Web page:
John Walter Gregory

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John Walter Gregory

John Walter Gregory (born January 27, 1864 in Bow , London , † June 2, 1932 in Peru ) was a British geologist and explorer.

After his first expedition to the Rocky Mountains in 1891, the trained geologist came to East Africa in 1893 , where he first set up camp on Lake Naivasha . Because of clashes with the Maasai , he moved further north to Lake Baringo . There he established the basis of observations and rock samples the emergence of the local grave breach firm and named it " Great Rift Valley " , on the assumption that it is the world's largest such rejection. The name was later transferred to the entire branched geological system of the East African Rift Valley , today the name "Great Rift Valley" is also used for the Great African Rift Valley .

From 1887 to 1900 he worked as a geologist at the British Museum before he was appointed professor of geology at Melbourne University . In the same year he was invited to take part in the Discovery expedition to Antarctica . Assuming that the position of the expedition leader was connected with it, he returned to England for the preparatory work. When he learned there that the expedition would be under the direction of Robert Falcon Scott , he withdrew his commitment and returned to Australia . There he undertook several expeditions into what he called the “dead heart” of the continent.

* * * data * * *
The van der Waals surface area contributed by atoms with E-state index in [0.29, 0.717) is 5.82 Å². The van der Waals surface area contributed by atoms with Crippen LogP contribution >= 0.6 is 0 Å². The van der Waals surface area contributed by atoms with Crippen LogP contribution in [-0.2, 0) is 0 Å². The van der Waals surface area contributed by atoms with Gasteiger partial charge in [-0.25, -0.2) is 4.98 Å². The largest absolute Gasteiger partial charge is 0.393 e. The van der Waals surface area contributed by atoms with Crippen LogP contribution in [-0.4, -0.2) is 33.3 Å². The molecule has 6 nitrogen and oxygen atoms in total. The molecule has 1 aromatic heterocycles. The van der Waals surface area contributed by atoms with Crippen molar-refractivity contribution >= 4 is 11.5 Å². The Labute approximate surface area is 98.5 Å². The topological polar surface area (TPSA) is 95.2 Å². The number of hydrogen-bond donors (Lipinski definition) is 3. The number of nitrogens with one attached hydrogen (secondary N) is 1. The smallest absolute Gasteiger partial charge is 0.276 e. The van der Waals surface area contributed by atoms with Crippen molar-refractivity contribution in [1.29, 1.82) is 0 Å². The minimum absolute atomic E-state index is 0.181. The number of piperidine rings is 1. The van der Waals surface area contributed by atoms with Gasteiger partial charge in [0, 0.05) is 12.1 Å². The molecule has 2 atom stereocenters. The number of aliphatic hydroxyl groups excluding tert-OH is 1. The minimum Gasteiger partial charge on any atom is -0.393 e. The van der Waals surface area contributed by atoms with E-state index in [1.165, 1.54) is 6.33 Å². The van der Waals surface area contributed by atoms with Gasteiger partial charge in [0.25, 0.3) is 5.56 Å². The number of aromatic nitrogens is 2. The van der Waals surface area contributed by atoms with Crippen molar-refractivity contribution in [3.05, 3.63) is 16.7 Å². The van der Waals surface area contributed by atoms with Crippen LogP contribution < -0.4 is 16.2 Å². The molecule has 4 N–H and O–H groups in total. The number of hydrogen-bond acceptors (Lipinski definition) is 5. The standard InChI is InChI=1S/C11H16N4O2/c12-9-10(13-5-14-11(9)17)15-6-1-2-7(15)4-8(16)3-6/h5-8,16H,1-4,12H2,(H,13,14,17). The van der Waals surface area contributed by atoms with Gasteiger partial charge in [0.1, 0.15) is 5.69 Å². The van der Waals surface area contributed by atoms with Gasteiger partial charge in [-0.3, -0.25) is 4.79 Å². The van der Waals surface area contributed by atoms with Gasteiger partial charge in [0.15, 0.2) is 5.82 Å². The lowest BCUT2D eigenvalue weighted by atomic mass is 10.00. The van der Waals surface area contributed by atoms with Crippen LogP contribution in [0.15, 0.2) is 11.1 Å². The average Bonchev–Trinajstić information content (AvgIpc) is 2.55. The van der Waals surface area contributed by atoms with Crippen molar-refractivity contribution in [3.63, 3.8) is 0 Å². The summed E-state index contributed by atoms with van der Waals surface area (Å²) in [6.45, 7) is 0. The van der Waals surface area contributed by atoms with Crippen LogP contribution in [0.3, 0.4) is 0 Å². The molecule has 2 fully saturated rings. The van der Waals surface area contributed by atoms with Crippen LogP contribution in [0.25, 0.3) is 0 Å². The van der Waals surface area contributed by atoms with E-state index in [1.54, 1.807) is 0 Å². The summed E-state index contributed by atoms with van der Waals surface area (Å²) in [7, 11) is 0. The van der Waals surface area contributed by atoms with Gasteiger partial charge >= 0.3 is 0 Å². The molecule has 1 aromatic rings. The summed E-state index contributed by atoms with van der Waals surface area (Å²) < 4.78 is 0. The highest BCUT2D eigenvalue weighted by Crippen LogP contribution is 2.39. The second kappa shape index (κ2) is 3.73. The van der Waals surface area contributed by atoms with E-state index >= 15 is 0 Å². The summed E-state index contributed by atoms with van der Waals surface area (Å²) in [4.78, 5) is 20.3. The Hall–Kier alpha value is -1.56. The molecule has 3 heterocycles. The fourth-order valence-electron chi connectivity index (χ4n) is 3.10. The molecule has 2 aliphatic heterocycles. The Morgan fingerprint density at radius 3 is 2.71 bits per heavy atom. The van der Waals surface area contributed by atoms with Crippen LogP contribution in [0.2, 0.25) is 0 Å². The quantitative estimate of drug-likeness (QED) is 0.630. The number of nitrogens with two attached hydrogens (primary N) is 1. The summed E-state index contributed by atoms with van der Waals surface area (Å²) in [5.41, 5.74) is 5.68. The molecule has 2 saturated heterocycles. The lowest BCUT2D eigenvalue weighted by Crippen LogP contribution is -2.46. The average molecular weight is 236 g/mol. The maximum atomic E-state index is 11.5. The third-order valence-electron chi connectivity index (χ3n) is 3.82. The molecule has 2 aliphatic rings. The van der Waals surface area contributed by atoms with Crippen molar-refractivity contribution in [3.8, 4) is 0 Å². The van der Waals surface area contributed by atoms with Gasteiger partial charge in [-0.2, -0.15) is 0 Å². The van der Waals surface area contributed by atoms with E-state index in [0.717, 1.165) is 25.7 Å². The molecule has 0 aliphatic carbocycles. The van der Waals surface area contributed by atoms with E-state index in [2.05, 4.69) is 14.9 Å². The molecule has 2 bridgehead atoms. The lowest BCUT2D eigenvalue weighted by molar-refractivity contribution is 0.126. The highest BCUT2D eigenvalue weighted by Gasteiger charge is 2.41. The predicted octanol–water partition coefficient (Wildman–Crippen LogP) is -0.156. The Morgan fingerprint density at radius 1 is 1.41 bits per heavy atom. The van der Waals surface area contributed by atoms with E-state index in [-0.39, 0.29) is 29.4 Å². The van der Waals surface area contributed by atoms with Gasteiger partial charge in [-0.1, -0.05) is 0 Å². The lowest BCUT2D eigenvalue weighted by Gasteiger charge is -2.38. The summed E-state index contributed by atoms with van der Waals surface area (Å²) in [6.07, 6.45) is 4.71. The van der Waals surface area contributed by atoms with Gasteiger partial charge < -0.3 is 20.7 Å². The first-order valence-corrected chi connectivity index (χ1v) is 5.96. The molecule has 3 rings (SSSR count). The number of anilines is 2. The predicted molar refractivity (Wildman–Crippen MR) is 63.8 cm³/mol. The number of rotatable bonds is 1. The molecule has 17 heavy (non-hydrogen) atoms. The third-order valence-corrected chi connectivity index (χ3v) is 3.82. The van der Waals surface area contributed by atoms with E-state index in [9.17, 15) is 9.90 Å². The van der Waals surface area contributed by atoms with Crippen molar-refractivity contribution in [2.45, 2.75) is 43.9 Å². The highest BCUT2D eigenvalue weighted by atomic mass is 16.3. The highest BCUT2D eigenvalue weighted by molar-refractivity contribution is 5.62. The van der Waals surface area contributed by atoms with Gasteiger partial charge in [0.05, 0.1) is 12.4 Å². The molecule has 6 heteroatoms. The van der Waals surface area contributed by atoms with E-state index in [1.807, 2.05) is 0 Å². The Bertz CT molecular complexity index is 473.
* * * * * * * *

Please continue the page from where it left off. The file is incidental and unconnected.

In 1904 Gregory returned to Great Britain to accept a professorship at the University of Glasgow , which he would hold until 1929. In 1925 he was elected a member of the Leopoldina . He undertook numerous other expeditions, including to Libya (1908) and Angola (1912). From 1928 until his retirement in 1930 he was President of the Geological Society in London .

In 1932 he made another trip, this time to South America . There he drowned on June 2nd while crossing the Urubamba River in Peru .

Gregory was married to Adriana Chaplin.

He left behind a large number of geological publications (over 300), including, for example, a collection of eyewitness accounts of the earthquake in Glasgow from the 1910th

The island Gregory Iceland in Antarctica is named after him.

William Quarrier Kennedy is one of his students .

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